How do we mold leadership teams?

Patrick Lencioni defines a leadership team as a small group group of people who are collectively responsible for achieving results for their organization.

Do our churches by this definition have leadership teams? Do we have a groups that understands themselves to be collectively responsible for achieving results?

I find these questions challenging. They challenge me because I wonder if we could even define what we mean by “results” in many cases. They challenge me because I am full of doubt about my ability to pull together such a leadership team. They challenge me because I sense that as pastor, the ministry of order calls me to do what I most doubt my ability to do.

What stories can you share about creating groups of leaders in church?

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5 thoughts on “How do we mold leadership teams?

  1. I’m eager to hear the responses and learn from others, since my UM church is about to begin a 6(ish) month transition to a single Leadership Board form of governance. There are nine members (10 including me, the pastor) whose applications were reviewed and selected by the SPRC and will be officially voted on tomorrow by the current council (which will be phased out by summer). We’re launching the new board next week by having a dinner gathering at my house and beginning to work through the basic steps of Lencioni’s The Advantage as applied to a church in our context. Please be praying for us!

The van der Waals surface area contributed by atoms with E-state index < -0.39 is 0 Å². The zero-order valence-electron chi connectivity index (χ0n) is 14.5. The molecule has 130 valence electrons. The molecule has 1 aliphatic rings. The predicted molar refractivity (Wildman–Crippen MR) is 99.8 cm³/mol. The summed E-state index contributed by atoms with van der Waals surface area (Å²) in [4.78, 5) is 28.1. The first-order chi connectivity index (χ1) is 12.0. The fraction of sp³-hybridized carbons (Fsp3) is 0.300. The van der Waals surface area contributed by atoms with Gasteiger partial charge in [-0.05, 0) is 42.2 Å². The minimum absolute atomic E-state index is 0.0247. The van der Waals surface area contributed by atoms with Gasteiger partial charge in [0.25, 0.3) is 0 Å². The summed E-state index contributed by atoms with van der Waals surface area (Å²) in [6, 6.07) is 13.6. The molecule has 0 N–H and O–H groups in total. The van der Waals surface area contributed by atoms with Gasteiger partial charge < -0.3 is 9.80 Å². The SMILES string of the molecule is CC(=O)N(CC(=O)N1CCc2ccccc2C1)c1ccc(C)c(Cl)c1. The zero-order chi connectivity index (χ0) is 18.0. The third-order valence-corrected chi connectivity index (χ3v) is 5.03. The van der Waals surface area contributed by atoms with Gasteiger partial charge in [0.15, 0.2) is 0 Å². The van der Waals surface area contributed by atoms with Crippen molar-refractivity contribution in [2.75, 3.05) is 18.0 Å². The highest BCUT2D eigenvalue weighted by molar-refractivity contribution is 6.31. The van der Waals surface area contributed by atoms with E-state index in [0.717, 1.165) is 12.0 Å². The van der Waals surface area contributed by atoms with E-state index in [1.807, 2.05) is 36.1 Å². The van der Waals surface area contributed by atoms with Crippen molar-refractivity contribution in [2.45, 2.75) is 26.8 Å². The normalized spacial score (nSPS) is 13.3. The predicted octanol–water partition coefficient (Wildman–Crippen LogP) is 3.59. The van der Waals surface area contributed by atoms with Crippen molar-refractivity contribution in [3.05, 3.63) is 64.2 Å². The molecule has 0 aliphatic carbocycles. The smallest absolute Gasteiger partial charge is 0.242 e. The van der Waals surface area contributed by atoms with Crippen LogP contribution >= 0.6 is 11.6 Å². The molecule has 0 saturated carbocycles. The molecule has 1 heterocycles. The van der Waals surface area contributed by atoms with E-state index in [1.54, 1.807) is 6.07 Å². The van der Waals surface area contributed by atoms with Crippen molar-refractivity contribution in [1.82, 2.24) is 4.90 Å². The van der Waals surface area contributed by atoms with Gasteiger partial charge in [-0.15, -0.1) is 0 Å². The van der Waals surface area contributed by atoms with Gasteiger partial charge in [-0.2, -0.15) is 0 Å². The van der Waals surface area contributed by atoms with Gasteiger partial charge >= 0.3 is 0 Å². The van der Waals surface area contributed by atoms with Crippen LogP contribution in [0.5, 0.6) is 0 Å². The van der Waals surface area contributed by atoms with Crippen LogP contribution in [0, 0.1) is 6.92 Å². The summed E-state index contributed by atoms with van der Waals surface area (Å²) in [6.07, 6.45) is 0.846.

1. Sounds like an exciting time. I’d love to know more about your process to this point and how the new board was created.

  2. I was president of the congregation for Bethany Lutheran Church two years ago. The other officers and our pastor strove to get the council members to be leaders. The council has been and remains a status quo leadership body that pretty much is concerned about budget and the building with no concerns about the status of the faith of congregation members. I started a team, Bethany 2020, that is concerned about making changes so we are re-vitalized by 2020.

    I find much of the leadership of the congregation comes from members not part of a formal leadership group. Those who do the work, do the ministries, make most of the decisions.

  3. I think Dick is correct. Forming a team for its own sake just doesn’t work in my experience. Vision a specific initiative first, present it, and whoever becomes excited by the vision is welcome to join the team. If people are excited by an idea, it then becomes a matter of steering the ship rather than blowing as hard as you can into the sails. 🙂

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